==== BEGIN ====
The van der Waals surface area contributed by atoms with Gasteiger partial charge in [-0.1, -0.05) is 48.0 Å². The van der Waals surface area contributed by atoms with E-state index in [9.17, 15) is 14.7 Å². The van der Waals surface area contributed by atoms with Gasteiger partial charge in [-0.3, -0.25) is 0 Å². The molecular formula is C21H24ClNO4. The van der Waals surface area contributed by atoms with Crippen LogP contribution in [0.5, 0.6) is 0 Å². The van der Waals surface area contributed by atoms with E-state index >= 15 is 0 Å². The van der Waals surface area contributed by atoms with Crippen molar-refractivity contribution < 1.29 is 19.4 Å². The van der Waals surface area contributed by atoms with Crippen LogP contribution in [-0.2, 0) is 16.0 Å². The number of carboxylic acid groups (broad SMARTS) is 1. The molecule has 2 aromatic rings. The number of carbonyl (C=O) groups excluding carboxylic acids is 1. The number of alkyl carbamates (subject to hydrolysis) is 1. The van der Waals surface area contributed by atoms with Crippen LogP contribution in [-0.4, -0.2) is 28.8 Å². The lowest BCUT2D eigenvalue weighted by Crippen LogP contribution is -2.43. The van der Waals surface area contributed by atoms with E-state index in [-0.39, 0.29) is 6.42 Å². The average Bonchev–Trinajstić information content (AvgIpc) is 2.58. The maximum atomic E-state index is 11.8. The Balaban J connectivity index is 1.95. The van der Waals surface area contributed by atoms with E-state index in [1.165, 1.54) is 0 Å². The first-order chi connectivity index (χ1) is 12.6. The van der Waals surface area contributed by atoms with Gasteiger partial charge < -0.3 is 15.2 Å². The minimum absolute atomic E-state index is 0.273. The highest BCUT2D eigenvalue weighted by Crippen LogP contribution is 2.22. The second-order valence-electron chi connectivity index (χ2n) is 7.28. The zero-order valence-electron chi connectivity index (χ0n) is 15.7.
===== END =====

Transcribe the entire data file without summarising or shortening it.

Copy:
The van der Waals surface area contributed by atoms with Gasteiger partial charge in [-0.1, -0.05) is 48.0 Å². The van der Waals surface area contributed by atoms with E-state index in [9.17, 15) is 14.7 Å². The van der Waals surface area contributed by atoms with Gasteiger partial charge in [-0.3, -0.25) is 0 Å². The molecular formula is C21H24ClNO4. The van der Waals surface area contributed by atoms with Crippen LogP contribution in [0.5, 0.6) is 0 Å². The van der Waals surface area contributed by atoms with E-state index >= 15 is 0 Å². The van der Waals surface area contributed by atoms with Crippen molar-refractivity contribution < 1.29 is 19.4 Å². The van der Waals surface area contributed by atoms with Crippen LogP contribution in [-0.2, 0) is 16.0 Å². The number of carboxylic acid groups (broad SMARTS) is 1. The molecule has 2 aromatic rings. The number of carbonyl (C=O) groups excluding carboxylic acids is 1. The number of alkyl carbamates (subject to hydrolysis) is 1. The van der Waals surface area contributed by atoms with Crippen LogP contribution in [-0.4, -0.2) is 28.8 Å². The lowest BCUT2D eigenvalue weighted by Crippen LogP contribution is -2.43. The van der Waals surface area contributed by atoms with E-state index in [-0.39, 0.29) is 6.42 Å². The average Bonchev–Trinajstić information content (AvgIpc) is 2.58. The maximum atomic E-state index is 11.8. The Balaban J connectivity index is 1.95. The van der Waals surface area contributed by atoms with E-state index in [1.165, 1.54) is 0 Å². The first-order chi connectivity index (χ1) is 12.6. The van der Waals surface area contributed by atoms with Gasteiger partial charge < -0.3 is 15.2 Å². The minimum absolute atomic E-state index is 0.273. The highest BCUT2D eigenvalue weighted by Crippen LogP contribution is 2.22. The second-order valence-electron chi connectivity index (χ2n) is 7.28. The zero-order valence-electron chi connectivity index (χ0n) is 15.7.